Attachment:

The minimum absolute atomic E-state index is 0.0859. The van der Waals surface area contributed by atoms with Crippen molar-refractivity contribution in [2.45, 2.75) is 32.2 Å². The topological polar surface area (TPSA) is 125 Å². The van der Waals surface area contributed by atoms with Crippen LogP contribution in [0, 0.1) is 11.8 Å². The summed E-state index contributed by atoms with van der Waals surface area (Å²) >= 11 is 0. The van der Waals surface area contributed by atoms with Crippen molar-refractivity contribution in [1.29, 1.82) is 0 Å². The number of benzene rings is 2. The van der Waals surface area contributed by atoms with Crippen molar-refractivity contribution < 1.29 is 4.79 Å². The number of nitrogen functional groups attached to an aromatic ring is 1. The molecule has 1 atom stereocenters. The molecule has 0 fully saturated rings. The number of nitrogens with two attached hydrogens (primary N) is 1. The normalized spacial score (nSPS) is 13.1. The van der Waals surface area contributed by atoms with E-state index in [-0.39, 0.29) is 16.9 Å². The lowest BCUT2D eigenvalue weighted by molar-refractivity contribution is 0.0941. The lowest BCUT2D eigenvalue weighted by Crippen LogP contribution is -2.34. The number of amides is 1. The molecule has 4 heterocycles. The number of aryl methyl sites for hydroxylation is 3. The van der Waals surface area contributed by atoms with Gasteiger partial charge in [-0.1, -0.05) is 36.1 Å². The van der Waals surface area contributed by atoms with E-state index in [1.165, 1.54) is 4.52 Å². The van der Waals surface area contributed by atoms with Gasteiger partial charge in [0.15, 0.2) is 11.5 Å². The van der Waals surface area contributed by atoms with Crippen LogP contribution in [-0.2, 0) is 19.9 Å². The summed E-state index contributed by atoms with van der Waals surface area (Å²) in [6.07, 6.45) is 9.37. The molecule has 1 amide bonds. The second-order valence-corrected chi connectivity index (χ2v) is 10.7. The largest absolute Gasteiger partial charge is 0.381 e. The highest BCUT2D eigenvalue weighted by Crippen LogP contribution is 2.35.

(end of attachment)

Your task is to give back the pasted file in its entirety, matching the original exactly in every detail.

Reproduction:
The minimum absolute atomic E-state index is 0.0859. The van der Waals surface area contributed by atoms with Crippen molar-refractivity contribution in [2.45, 2.75) is 32.2 Å². The topological polar surface area (TPSA) is 125 Å². The van der Waals surface area contributed by atoms with Crippen LogP contribution in [0, 0.1) is 11.8 Å². The summed E-state index contributed by atoms with van der Waals surface area (Å²) >= 11 is 0. The van der Waals surface area contributed by atoms with Crippen molar-refractivity contribution in [1.29, 1.82) is 0 Å². The number of benzene rings is 2. The van der Waals surface area contributed by atoms with Crippen molar-refractivity contribution < 1.29 is 4.79 Å². The number of nitrogen functional groups attached to an aromatic ring is 1. The molecule has 1 atom stereocenters. The molecule has 0 fully saturated rings. The number of nitrogens with two attached hydrogens (primary N) is 1. The normalized spacial score (nSPS) is 13.1. The van der Waals surface area contributed by atoms with E-state index in [-0.39, 0.29) is 16.9 Å². The lowest BCUT2D eigenvalue weighted by molar-refractivity contribution is 0.0941. The lowest BCUT2D eigenvalue weighted by Crippen LogP contribution is -2.34. The number of amides is 1. The molecule has 4 heterocycles. The number of aryl methyl sites for hydroxylation is 3. The van der Waals surface area contributed by atoms with Gasteiger partial charge in [-0.1, -0.05) is 36.1 Å². The van der Waals surface area contributed by atoms with E-state index in [1.165, 1.54) is 4.52 Å². The van der Waals surface area contributed by atoms with Gasteiger partial charge in [0.15, 0.2) is 11.5 Å². The van der Waals surface area contributed by atoms with Crippen LogP contribution in [-0.2, 0) is 19.9 Å². The summed E-state index contributed by atoms with van der Waals surface area (Å²) in [6.07, 6.45) is 9.37. The molecule has 1 amide bonds. The second-order valence-corrected chi connectivity index (χ2v) is 10.7. The largest absolute Gasteiger partial charge is 0.381 e. The highest BCUT2D eigenvalue weighted by Crippen LogP contribution is 2.35.